Regulating Branchless Banking to Massively Expand Financial Access
Editor’s note: Two weeks ago, we published a two-part series authored by Guest Blogger Ignacio Mas, focused on the potential of electronic payments in the developing world. You can read his previous NextBillion articles here and here. Today, CGAP’s Microfinance and Technology blog publishes an article, also authored by Ignacio, highlights what, in his view, are the priorities for the development of branchless banking. This article addresses his recent work on branchless banking regulations.
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Technology, and in particular the spread of real-time mobile communications networks, permits financial service providers to delegate ’last mile’ cash management and customer servicing functions to third-party retail outlets. By making basic deposit, withdrawal, and payment functions available securely through retail shops that exist in every village and neighborhood, there is an opportunity to dramatically increase the physical footprint of financial service providers and to transform the basic economics of low-balance savings.
In a paper co-authored with my colleagues Claire Alexandre and Daniel Radcliffe, we highlight several ways in which typical banking regulations need to be adapted to these new possibilities of banking beyond bank branches. Let me here mention a few key thoughts.
First, retail outlets acting as cash merchants on behalf of banks need not create financial risk for either the customer or the bank as long as the system operates on a purely prepaid basis, i.e. if all customer transactions are undertaken against the store’s own account and transactions are authorized in real time by the bank. In this case there is not much reason for regulators to have to prescribe which stores can and cannot be cash merchants, much less to authorize them individually.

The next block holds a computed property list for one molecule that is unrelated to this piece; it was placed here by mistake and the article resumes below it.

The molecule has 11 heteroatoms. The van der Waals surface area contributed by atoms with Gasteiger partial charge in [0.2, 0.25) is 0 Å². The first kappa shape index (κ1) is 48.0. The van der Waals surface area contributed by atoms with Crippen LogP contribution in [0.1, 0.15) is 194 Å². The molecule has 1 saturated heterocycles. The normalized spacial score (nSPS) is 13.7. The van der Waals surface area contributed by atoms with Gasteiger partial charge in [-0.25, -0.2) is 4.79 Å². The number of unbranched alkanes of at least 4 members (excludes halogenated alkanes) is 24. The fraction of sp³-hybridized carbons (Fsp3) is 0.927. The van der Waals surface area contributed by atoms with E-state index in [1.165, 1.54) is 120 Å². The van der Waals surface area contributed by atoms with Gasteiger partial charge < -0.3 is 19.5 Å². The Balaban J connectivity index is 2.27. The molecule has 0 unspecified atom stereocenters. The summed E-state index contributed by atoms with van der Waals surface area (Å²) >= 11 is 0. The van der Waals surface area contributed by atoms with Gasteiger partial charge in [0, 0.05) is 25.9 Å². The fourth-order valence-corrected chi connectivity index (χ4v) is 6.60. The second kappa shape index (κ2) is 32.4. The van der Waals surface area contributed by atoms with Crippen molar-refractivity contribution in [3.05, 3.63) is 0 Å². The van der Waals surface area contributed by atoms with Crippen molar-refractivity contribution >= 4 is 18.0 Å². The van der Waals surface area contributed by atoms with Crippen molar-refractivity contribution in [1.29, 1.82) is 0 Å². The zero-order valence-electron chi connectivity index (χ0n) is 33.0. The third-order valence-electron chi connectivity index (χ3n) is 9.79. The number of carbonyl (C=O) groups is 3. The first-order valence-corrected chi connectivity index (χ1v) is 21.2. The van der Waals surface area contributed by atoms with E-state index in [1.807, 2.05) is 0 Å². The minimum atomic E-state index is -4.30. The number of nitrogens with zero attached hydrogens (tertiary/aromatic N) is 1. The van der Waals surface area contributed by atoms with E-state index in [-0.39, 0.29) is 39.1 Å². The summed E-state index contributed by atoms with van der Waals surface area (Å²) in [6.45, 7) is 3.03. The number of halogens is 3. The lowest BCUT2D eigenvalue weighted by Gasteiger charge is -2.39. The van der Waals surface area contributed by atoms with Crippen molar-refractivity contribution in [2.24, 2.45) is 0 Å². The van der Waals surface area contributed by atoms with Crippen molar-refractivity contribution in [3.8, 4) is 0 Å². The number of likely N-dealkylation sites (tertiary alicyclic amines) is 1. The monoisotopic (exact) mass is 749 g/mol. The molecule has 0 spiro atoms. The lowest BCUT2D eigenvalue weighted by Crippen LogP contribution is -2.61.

Second, there need to be tiered Know Your Customer (KYC) requirements, which allow for immediate opening of small-sized, entry-level accounts at authorized retail (non-bank) outlets. Let’s not put up all the barriers upfront for customers who are new to banking. As customers develop bigger and broader financial needs, they can be asked to perform progressively tougher KYC tests.
Third, there should be a class of e-money or ’narrow bank’ licenses that allows non-banks (such as mobile operators) to operate money transfer and store-of-value services, under strict investment and capital structure rules. All public monies they raise would need to be backed 100% by assets in prudentially regulated bank, so in effect all schemes must be ultimately bank-based.
Fourth, since it is still early days in the development of branchless service models globally, regulation should focus on enabling commercial experimentation with a range of new models while ensuring that basic, commonplace banking risks are addressed. Regulations should not prescribe business models, technology choices or pricing structures.
One final thought: despite the ’branchless banking’ label, regulations still need to be friendly towards continued penetration of branches in the territory. While retail outlets may handle the bulk of cash transactions on behalf of the bank’s poorer customers, these outlets will still need somewhere to go to in order to deposit excess cash and access liquidity. In the new cash ecosystem, retail outlets handle the ’last mile,’ but banks still do the ’long-haul.’ Bank branches will thus retain a role as cash distribution nerve centers in support of the bank’s non-bank retail outlets located in their catchment area.